PUEBLO — News 5 followed up on the Pueblo standoff that lasted for hours on Monday, which sent nearby schools into a secure perimeter for a few hours. One parent reached out to News 5, because she said she wanted more information about the security measure, and why School District 60 waited to send out an alert.
Both Central High School and Heritage Elementary School were sent into a secure perimeter on Monday, as a result of the SWAT standoff. The standoff did not result in an arrest. Those with the Pueblo Police Department said they were searching for 32-year-old Jonathan Predovich, who was wanted for a parole violation. A representative for the police department said Predovich is now facing additional charges of kidnapping and second degree assault.
Those with School District 60 said a secure perimeter means nobody can enter or exit the building during that time. The representative also said a secure perimeter does not interrupt the school day, and is a precautionary measure when law enforcement is in the area.
Local mother Laura Childress said she found out about the secure perimeter after she had already gone to Heritage Elementary School to pick up her son. She said she was not the only parent there, and some of them began talking about the situation. "We were all kind of like, standing around and discussing what do we do next, do we go back home, do we wait, we don't know how long this is going to be... I think that they came over the PA and said they wanted the parents to leave the premises because it was not safe, but it's hard to leave your kid in that situation because if the police think that it's a dangerous area, you're not going to walk away from your child," said Childress.
Childress said she was not exactly sure what a secure perimeter was at the time. "You want to hope for the best, prepare for the worst. And you just immediately think about your child and how they're feeling, what they're going through, how they're reacting," said Childress. She said she's not upset with School District 60, but wanted more information about the reasoning behind the secure perimeter.
Those with School District 60 said a lockdown is more serious than a secure perimeter. "We will send out notifications, nearly immediately, if there's a concern inside the school building, if there's any need to go on what we call a lockdown, and that is a more severe situation that we have strategies in place to deal with. Those notifications will go out because at that point, this is an emergency," said Dalton Sprouse, the director of communications for School District 60.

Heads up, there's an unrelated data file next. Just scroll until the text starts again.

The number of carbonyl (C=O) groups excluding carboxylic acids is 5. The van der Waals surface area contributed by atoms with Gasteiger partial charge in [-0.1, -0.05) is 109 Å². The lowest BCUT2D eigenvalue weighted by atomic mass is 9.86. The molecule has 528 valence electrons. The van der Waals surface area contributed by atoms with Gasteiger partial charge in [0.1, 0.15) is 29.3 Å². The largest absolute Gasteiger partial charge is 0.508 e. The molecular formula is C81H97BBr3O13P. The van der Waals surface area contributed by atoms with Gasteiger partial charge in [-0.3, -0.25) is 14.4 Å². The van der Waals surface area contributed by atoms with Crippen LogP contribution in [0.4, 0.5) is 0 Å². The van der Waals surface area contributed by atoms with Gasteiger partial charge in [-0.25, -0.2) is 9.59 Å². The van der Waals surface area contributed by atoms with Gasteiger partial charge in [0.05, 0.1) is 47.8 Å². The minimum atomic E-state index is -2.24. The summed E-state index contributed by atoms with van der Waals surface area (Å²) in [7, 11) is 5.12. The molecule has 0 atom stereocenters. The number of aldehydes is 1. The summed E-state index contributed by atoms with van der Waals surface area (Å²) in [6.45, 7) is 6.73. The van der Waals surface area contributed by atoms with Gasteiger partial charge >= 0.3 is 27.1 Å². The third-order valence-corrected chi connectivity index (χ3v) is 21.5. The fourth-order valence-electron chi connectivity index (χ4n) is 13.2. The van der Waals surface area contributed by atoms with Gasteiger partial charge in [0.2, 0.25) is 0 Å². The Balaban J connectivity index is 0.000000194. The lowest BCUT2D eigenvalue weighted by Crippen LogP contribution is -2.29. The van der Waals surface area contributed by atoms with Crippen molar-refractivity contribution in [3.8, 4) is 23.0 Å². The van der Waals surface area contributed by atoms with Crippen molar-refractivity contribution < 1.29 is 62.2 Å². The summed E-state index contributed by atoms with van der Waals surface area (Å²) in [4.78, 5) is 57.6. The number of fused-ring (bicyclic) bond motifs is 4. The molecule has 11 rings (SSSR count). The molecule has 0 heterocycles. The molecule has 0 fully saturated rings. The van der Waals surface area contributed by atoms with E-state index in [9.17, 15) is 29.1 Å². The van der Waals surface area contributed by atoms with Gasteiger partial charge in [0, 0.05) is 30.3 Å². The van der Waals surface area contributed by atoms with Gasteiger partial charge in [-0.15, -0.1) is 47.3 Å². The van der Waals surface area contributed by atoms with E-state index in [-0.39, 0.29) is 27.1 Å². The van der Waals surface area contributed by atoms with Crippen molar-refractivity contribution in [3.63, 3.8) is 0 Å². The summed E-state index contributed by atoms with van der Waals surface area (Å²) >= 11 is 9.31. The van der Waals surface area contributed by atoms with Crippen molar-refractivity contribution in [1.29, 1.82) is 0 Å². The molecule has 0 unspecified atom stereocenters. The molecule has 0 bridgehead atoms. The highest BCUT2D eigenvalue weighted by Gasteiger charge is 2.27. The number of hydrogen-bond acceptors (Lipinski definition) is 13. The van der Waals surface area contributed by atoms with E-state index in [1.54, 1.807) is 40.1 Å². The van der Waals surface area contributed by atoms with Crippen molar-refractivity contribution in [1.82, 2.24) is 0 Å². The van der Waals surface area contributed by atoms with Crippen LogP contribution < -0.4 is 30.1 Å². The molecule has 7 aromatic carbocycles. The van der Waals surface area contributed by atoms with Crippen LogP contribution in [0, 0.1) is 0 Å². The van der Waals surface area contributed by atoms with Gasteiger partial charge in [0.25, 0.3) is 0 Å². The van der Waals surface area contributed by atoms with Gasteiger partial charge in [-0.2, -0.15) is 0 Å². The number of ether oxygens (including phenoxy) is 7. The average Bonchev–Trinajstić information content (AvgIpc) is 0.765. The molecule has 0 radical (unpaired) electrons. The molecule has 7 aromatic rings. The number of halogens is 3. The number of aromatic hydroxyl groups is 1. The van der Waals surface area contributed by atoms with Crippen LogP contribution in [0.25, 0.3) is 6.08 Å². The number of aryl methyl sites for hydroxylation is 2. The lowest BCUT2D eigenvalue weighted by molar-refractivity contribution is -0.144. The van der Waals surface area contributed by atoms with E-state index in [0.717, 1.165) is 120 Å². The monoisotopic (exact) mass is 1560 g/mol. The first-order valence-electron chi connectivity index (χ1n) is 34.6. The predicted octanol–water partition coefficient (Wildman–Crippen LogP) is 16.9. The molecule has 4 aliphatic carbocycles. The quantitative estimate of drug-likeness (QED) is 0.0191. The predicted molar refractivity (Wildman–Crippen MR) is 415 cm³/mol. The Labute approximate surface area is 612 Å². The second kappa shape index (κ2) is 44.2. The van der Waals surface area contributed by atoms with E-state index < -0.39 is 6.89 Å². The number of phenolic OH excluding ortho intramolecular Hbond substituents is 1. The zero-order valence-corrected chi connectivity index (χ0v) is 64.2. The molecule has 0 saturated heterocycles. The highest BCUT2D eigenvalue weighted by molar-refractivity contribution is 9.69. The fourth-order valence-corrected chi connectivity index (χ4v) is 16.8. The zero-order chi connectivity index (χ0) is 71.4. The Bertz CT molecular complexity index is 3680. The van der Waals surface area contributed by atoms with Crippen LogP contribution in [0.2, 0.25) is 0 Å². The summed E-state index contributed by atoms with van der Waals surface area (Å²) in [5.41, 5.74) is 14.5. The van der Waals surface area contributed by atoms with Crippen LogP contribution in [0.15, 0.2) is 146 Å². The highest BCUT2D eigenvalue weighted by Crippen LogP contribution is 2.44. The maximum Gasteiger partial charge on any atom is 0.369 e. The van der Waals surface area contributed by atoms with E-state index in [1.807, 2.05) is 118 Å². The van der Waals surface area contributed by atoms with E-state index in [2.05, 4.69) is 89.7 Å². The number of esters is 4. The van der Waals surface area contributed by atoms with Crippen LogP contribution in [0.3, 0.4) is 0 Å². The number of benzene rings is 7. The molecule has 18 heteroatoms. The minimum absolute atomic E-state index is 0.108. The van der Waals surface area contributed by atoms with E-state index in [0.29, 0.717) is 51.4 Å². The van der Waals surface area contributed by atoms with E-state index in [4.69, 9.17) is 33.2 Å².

Sprouse also said the district alerts parents about a secure perimeter when it affects the start or end of a school day, like it did on Monday, when students were released later than usual. Sprouse said the secure perimeter was put in place around noon that day, and parents received an alert around 3 p.m. "We don't want to create that sort of panic with a secure perimeter announcement that would come with potentially a lockdown announcement... We'll always err on the side of caution, we'll always work closely with our local police department, to make sure that we're working hand in hand," said Sprouse.
Sprouse mentioned the terminology for security instances like these can vary from district to district. "I think that we need to use the same terminology across the board. I think that it's going to cause less confusion," said Childress. Sprouse said School District 60 worked with the Pueblo Police Department to determine what language they use.
Other terms parents within School District 60 may hear are evacuation or shelter-in-place. Sprouse said both of those typically have to do with severe weather.
Sprouse also said parents should keep their contact information updated. For School District 60, Sprouse said that can be done through a site called Infinite Campus.